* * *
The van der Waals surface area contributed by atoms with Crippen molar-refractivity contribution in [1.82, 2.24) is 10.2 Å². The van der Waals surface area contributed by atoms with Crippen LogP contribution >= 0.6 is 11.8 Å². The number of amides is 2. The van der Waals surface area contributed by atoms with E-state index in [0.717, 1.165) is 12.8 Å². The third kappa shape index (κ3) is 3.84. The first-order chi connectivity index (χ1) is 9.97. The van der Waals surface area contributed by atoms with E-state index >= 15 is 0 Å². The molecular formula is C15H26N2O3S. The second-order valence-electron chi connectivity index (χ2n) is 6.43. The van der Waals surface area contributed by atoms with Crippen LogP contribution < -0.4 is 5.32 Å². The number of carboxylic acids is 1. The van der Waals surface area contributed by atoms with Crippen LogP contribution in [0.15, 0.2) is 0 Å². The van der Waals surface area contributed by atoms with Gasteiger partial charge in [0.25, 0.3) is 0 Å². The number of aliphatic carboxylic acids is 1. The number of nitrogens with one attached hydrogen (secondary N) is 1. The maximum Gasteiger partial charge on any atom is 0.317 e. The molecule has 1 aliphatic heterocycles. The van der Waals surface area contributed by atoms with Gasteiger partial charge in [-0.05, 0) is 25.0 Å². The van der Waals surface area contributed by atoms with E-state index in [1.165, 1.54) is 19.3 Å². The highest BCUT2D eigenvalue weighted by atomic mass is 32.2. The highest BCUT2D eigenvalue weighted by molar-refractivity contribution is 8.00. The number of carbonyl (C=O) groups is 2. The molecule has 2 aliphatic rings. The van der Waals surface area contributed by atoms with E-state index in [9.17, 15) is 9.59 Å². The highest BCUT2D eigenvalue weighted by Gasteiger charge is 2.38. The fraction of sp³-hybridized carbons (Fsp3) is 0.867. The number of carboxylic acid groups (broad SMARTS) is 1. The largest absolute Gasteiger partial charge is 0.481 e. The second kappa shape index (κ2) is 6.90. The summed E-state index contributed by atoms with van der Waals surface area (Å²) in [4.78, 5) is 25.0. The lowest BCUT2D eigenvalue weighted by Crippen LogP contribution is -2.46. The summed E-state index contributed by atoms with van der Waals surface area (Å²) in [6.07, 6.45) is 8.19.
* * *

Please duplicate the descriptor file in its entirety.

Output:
The van der Waals surface area contributed by atoms with Crippen molar-refractivity contribution in [1.82, 2.24) is 10.2 Å². The van der Waals surface area contributed by atoms with Crippen LogP contribution >= 0.6 is 11.8 Å². The number of amides is 2. The van der Waals surface area contributed by atoms with E-state index in [0.717, 1.165) is 12.8 Å². The third kappa shape index (κ3) is 3.84. The first-order chi connectivity index (χ1) is 9.97. The van der Waals surface area contributed by atoms with E-state index >= 15 is 0 Å². The molecular formula is C15H26N2O3S. The second-order valence-electron chi connectivity index (χ2n) is 6.43. The van der Waals surface area contributed by atoms with Crippen LogP contribution < -0.4 is 5.32 Å². The number of carboxylic acids is 1. The van der Waals surface area contributed by atoms with Crippen LogP contribution in [0.15, 0.2) is 0 Å². The van der Waals surface area contributed by atoms with Gasteiger partial charge in [0.25, 0.3) is 0 Å². The number of aliphatic carboxylic acids is 1. The number of nitrogens with one attached hydrogen (secondary N) is 1. The maximum Gasteiger partial charge on any atom is 0.317 e. The molecule has 1 aliphatic heterocycles. The van der Waals surface area contributed by atoms with Gasteiger partial charge in [-0.05, 0) is 25.0 Å². The van der Waals surface area contributed by atoms with E-state index in [1.165, 1.54) is 19.3 Å². The highest BCUT2D eigenvalue weighted by atomic mass is 32.2. The highest BCUT2D eigenvalue weighted by molar-refractivity contribution is 8.00. The number of carbonyl (C=O) groups is 2. The molecule has 2 aliphatic rings. The van der Waals surface area contributed by atoms with E-state index in [9.17, 15) is 9.59 Å². The highest BCUT2D eigenvalue weighted by Gasteiger charge is 2.38. The fraction of sp³-hybridized carbons (Fsp3) is 0.867. The number of carboxylic acid groups (broad SMARTS) is 1. The largest absolute Gasteiger partial charge is 0.481 e. The second kappa shape index (κ2) is 6.90. The summed E-state index contributed by atoms with van der Waals surface area (Å²) in [4.78, 5) is 25.0. The lowest BCUT2D eigenvalue weighted by Crippen LogP contribution is -2.46. The summed E-state index contributed by atoms with van der Waals surface area (Å²) in [6.07, 6.45) is 8.19.